Propagation Models

Rob Matson (Rob_Matson@cpqm.mail.saic.com)
23 Aug 1996 14:01:38 -0800

Hi Jim,

Just wanted to chime in here on the propagation model issue.  Many people
refer to Spacetrack Report No. 3, which as you pointed out contains the
algorithms (and code) for SGP, SGP/SDP4 and SGP8.  However, I haven't seen
anybody mention Spacetrack Report No. 6 from July 1986, which discusses a
(then planned) switchover to a new, more accurate ephemeris prediction model
called HANDE.  As I understand it, they never made the switch, but here is an
excerpt from that report:

"New Users - 

A new user has the option of installing HANDE or SGP.  The SGP model is small,
fast, and an SGP element set is easily extracted from the HANDE element set. 
Some potential accuracy will be sacrificed but accuracy will still be greatly
improved over the present system.  The HANDE model will give the greatest
possible accuracy but will require storage of the 17-item HANDE element set. 
If the user has a need to predict deep space objects, then the HANDE model may
be necessary.

Current SGP Users - 

The majority of current users have either the SGP model or one closely related
to it.  These users must make only very minor changes to remain compatible. 
First, they must arrange to be able to accept the new HANDE element set
format.  Then the SGP element set can be easily extracted from the HANDE
element set.  The extracted elements can be stored exactly as the current SGP
elements are stored and the remaining HANDE elements can be discarded.  The
SGP user will obtain improved prediction accuracy when receiving HANDE element
sets.  If the greatest possible accuracy is desired, then the HANDE model can
be installed as discussed under New Users.

Current SGP4 users - 

For SGP4 users whose primary predictions are for drag-free deep space
satellites, software modifications will allow conversion to HANDE.  Required
modifications can be handled on a case-by-case basis by contacting the author.
 Prediction accuracies will be the same as currently but the software will be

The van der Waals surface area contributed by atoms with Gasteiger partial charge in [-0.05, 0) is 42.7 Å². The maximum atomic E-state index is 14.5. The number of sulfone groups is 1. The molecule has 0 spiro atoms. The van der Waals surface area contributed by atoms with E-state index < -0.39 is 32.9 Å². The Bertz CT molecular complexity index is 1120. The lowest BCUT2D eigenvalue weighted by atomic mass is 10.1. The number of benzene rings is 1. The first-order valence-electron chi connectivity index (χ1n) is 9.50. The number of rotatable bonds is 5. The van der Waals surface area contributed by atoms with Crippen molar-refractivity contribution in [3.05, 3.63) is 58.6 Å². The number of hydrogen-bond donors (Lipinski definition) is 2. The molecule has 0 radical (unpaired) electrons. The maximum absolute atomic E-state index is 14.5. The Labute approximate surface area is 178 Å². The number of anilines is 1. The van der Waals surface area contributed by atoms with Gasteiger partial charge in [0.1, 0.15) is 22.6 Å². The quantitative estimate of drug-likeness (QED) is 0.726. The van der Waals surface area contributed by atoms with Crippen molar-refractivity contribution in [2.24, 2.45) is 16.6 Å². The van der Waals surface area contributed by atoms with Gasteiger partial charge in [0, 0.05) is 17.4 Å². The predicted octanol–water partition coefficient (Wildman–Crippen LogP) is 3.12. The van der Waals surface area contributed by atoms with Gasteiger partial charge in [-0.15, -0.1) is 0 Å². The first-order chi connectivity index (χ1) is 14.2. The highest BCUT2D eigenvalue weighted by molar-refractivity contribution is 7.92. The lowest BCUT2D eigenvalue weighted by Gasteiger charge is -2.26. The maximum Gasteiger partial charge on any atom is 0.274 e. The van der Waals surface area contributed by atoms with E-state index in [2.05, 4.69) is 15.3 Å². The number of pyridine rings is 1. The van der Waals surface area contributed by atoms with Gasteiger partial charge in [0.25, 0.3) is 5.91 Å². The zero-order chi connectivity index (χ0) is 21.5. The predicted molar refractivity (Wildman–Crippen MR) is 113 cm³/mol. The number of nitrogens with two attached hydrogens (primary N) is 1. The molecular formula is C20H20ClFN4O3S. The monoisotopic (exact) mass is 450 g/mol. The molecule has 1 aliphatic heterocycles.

smaller and run faster.

For SGP4 users whose primary predictions are for near Earth satellites, either
the SGP or HANDE model should be installed.  For either model, accuracies will
be greatly improved over SGP4."

Now, since they never made the switch to supplying HANDE element sets, most of
the foregoing is of no consequence.  However, the HANDE algorithm DOES contain
a different (more accurate?) force model for the atmosphere, and the HANDE
algorithm can be used with SGP-type two-line element sets.  The question is,
does HANDE do a better job than SGP or SGP4 for decaying objects?

SkyMap has implementations of SGP, SGP4 and HANDE, so it is possible to
compare the model accuracies against some recent decays.  For example, an
older element set could be propagated to the epoch of a more recent set (taken
as truth), and the various model offsets could then be compared.  HANDE should
do a better job.  SGP has zonal harmonics J2 and J3, and assumes the drag
effect on mean motion to be quadratic in time, resulting in a cubic variation
in mean anomaly w/time.  The drag effect on eccentricity is modeled in such a
way that perigee height remains constant.

HANDE, on the other hand, was developed by Hoots (1983) and includes zonal
harmonics J2, J3 and J4 for its gravitational model, and the dynamic
atmosphere of Jacchia (1970) for its atmospheric model.  It includes lunar and
solar effects as well as resonance terms for satellites with 1/2 day and 1 day
periods.  The reference for the Jacchia report is:

Jacchia, L.G., "New Static Models of the Thermosphere and Exosphere with
Empirical Temperature Profiles", SAO Report 313, May, 1970.

There is also a reference to a Hoots memorandum:

Hoots, F.R., et. al., "Improved General Perturbations Prediction Capability",
Air Force Space Command Astrodynamics Analysis Memorandum 86-3, July 1986.

If I can find some time, I'll run some comparisons using the recently decayed
Raduga 33 rocket body to see how the models compare.

--Rob